Fun with the Nokia 6010

Alright, I’ve just had some major cellular issues, and resolved ‘em all.

First off, if you have a Nokia 6010 (Cingular Wireless seems to be giving these things out with new plan activation lately) and it likes to drop calls or just not place them at all, it may have a defective antenna connection. Either return it to the store, or open it up and check the connection. The connection to the antenna is a spring loaded metal tab that presses against the circuit board. The tab has a small spoon-shaped extension on the end. If that’s touching the circuit board as well as the little knuckle before it, it’ll short out the antenna altogether and keep the phone from working! The solution is simply to bend the spoon shaped bit back away from the board (while keeping the whole thing in the right shape so the ‘knuckle’ still lands against the appropriate pad).

Second, if you have a Nokia 6010, you can unlock it in MERE SECONDS to work with any US wireless provider! No cable’s required, and the code is free from a website or code generator software! Go to this site for the code. The procedure works like this: First, remove your phone’s battery and SIM card, enter your IMEI number and current provider, set the model to Nokia 3510 on the web form and ignore the “GEN” field (trust me on this… I randomly found it on a forum and it WORKED!), put the battery (but not the SIM card) back in the phone, and enter the *first* code given on that list. Supposedly, any of the 7 will work, but I had the first work… so why not?

The code is entered like this: #pw+123451234512345+1#. The p, w, and + characters are entered by repeatedly pressing the * key.
A couple of caveats on the process: First, if you enter an incorrect code, the phone will display “Code error” and turn off. You only have 5 chances to enter a correct code, or the phone will disable this method of unlocking it. (It can still be unlocked using a data cable and appropriate software, though that’s so much less fun!)
Second, if you pause for more than some unknown number of seconds (3?) between digits while entering the code, the phone will clear the entry. (This will not use any of those 5 attempts; the whole thing has to be entered up to the # to do that. It’s merely ANNOYING, not harmful!)

You should be greeted by a cheerful little check-mark icon and “Phone Restriction Off”, followed by the phone very lazily powering down. Reinsert your SIM card and you’re ready to go.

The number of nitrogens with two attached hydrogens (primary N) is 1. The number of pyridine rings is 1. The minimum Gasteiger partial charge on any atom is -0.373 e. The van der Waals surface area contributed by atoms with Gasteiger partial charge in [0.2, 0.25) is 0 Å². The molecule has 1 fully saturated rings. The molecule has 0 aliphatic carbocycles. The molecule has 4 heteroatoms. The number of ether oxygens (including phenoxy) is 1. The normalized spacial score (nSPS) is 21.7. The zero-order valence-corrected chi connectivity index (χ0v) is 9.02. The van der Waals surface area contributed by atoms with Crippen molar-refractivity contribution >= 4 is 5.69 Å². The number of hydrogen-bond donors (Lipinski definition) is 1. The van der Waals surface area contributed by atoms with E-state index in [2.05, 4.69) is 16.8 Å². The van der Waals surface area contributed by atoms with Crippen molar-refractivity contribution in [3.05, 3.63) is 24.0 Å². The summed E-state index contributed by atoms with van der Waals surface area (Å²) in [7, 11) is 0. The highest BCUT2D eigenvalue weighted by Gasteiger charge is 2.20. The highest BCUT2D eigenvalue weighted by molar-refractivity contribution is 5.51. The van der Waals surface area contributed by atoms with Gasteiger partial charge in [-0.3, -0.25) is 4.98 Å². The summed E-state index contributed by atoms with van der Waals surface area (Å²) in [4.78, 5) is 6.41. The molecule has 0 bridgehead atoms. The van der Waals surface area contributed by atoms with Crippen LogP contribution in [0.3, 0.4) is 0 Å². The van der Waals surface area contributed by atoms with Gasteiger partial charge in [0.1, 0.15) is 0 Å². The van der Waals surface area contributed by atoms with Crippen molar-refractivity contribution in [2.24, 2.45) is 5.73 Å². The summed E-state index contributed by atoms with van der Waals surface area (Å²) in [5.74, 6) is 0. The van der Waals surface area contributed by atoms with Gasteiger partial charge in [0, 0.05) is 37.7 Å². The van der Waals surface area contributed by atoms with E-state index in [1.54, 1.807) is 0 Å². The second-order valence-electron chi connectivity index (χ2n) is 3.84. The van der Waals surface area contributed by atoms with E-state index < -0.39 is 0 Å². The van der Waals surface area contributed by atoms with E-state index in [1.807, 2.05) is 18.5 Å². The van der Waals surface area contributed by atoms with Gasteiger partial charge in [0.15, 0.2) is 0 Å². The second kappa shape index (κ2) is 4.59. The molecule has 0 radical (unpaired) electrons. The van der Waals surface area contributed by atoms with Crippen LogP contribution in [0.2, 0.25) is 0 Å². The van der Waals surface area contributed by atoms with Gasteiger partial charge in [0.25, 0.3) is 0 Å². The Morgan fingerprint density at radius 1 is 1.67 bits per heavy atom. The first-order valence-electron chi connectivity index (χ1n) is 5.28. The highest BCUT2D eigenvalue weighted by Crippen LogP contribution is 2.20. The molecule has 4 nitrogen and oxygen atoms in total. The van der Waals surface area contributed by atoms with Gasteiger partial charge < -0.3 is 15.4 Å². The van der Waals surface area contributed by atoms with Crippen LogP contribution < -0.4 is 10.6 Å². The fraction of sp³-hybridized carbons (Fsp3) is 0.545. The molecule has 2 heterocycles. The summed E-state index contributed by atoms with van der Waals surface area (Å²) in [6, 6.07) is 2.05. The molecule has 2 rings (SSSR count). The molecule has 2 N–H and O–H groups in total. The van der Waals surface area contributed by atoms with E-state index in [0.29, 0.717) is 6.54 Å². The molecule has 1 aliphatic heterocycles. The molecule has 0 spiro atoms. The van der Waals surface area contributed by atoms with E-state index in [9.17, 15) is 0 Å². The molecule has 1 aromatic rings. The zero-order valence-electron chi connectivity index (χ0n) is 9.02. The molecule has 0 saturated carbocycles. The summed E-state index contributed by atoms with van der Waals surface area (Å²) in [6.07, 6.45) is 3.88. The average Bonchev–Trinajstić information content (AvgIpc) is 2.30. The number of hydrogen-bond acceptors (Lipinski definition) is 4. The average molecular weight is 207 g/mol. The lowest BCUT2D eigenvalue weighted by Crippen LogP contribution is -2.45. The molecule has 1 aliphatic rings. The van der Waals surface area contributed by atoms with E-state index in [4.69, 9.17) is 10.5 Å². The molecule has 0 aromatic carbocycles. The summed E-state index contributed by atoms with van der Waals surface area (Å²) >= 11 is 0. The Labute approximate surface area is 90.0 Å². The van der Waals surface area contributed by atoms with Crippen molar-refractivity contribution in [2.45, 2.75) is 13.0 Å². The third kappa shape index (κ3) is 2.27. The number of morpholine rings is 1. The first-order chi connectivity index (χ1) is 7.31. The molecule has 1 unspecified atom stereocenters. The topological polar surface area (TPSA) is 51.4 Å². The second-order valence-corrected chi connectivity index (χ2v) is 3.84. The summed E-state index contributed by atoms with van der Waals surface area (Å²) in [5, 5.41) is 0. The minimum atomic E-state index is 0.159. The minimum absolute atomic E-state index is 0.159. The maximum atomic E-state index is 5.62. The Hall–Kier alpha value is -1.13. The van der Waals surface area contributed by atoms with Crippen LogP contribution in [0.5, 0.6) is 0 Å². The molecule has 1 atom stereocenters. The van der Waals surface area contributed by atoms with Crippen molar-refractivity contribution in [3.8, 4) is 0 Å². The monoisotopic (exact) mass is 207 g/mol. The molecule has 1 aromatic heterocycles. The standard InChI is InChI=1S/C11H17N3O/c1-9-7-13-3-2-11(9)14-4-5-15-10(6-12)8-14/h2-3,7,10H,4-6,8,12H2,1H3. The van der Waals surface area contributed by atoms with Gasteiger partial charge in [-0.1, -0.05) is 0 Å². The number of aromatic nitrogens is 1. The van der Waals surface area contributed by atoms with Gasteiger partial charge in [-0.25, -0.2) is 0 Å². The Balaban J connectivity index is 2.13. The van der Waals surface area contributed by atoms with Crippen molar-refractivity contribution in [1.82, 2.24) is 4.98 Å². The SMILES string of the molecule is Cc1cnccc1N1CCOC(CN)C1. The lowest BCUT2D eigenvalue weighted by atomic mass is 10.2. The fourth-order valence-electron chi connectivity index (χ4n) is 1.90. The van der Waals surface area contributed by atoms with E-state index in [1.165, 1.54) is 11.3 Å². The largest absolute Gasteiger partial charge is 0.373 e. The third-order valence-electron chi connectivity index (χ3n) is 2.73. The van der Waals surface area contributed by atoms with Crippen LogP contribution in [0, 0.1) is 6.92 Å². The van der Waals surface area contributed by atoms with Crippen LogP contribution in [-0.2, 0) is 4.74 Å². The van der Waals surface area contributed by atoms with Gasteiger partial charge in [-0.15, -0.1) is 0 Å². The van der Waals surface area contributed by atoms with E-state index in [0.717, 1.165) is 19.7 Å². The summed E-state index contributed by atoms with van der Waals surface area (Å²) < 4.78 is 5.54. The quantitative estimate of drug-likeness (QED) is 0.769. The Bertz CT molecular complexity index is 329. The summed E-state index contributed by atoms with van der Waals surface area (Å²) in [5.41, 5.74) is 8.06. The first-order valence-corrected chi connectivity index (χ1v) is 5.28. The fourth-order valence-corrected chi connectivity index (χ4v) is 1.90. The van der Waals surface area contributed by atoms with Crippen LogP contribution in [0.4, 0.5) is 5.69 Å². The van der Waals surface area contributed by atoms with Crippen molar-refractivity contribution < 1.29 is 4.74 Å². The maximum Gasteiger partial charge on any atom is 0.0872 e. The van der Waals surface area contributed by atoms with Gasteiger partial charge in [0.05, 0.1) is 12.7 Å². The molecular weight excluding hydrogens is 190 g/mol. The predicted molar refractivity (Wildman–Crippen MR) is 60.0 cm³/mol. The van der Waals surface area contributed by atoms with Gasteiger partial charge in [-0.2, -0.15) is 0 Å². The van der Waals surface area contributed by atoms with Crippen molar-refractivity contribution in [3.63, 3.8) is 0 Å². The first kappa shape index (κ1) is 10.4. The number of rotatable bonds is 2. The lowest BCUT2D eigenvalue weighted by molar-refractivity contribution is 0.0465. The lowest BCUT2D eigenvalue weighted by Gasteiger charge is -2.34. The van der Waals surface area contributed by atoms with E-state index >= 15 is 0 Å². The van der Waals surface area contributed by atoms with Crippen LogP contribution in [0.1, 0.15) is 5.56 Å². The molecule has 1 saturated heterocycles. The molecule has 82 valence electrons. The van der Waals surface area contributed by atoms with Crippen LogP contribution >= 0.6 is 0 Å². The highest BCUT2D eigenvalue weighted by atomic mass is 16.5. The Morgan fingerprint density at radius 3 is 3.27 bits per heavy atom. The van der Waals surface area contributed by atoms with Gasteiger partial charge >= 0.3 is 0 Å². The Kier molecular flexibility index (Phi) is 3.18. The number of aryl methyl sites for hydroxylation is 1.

NOTE: This WILL NOT allow overseas use of your phone! The Nokia 6010’s a lousy custom job which only works for GSM 850 and 1900 networks, which are a lousy USA-only implementation of GSM. If you are looking for a phone for worldwide use, or just one that’s actually manufactured in a facility where they implement even the most basic of quality control, LOOK ELSEWHERE! (’Quad-band’ is the keyword you’re looking for.)

Also, if you’ve got a 6010, congratulations, you have the worst phone keypad I’ve ever had the misfortune to lay fingers upon. Fortunately, there should be a bunch of cheap ‘n’ nasty replacements available, most of which will have a better feel. You can greatly improve the factory keypad’s feel by removing the black plastic layer of the keypad, and I found, quite by accident, a great way to do this with the keypad overlay off of the phone: Non-acetone nail polish remover, applied to the black plastic layer while flexing the keypad, will cause it to almost instantly crack into a bunch of easily removed pieces.

And now, a warning about a feature I found in the 6010’s firmware: The keypad lock (Menu + *) has a bypass! It will allow any of the following key combinations to be entered without unlocking the keypad:
0 1 1 Talk [I'm calling it Talk, really it's just an unlabelled green key]
0 8 Talk
9 1 1 Talk
(Note: I haven’t tested the last one fully, as I didn’t want to place an unneeded call to said emergency number - 011 and 08 just do nothing on US phone systems. It will, however, at least allow “911″ to be entered.)
If any other key is pressed in sequence, the phone will treat the entry as garbage keystrokes and clear itself. However, should something in a pocket or otherwise press against those keys in the appropriate order, it WILL place a junk emergency call.

A few years back, Nextel had a serious problem with junk 911 calls being placed accidentally from their Motorola iDEN phones, some of which had the unfortunate combination of no hardware or software keypad lock and a feature that placed a 911 call automatically if the 9 key was held for a few seconds… I haven’t heard of this happening on Nokia phones with this… curious… bypass, but you may want to be a little more careful about how you carry around the non-flip varieties.

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